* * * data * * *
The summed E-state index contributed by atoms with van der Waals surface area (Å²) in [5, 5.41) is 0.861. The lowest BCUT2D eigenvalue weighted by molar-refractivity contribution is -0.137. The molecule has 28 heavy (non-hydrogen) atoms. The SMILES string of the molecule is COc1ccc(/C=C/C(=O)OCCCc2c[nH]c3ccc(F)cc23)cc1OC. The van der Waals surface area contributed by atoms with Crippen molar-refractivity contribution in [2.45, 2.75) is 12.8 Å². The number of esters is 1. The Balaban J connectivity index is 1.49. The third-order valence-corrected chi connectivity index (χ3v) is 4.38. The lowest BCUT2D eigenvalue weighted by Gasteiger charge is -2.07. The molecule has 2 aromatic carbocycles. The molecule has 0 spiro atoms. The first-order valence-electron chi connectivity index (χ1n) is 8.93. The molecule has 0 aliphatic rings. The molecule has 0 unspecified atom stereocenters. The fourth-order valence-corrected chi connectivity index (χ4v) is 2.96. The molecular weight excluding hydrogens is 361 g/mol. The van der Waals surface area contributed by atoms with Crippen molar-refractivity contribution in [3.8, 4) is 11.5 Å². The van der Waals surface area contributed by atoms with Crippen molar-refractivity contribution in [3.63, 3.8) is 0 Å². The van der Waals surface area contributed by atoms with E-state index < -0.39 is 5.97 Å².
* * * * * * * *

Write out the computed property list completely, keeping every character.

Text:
The summed E-state index contributed by atoms with van der Waals surface area (Å²) in [5, 5.41) is 0.861. The lowest BCUT2D eigenvalue weighted by molar-refractivity contribution is -0.137. The molecule has 28 heavy (non-hydrogen) atoms. The SMILES string of the molecule is COc1ccc(/C=C/C(=O)OCCCc2c[nH]c3ccc(F)cc23)cc1OC. The van der Waals surface area contributed by atoms with Crippen molar-refractivity contribution in [2.45, 2.75) is 12.8 Å². The number of esters is 1. The Balaban J connectivity index is 1.49. The third-order valence-corrected chi connectivity index (χ3v) is 4.38. The lowest BCUT2D eigenvalue weighted by Gasteiger charge is -2.07. The molecule has 2 aromatic carbocycles. The molecule has 0 spiro atoms. The first-order valence-electron chi connectivity index (χ1n) is 8.93. The molecule has 0 aliphatic rings. The molecule has 0 unspecified atom stereocenters. The fourth-order valence-corrected chi connectivity index (χ4v) is 2.96. The molecular weight excluding hydrogens is 361 g/mol. The van der Waals surface area contributed by atoms with Crippen molar-refractivity contribution in [3.8, 4) is 11.5 Å². The van der Waals surface area contributed by atoms with Crippen molar-refractivity contribution in [3.63, 3.8) is 0 Å². The van der Waals surface area contributed by atoms with E-state index < -0.39 is 5.97 Å².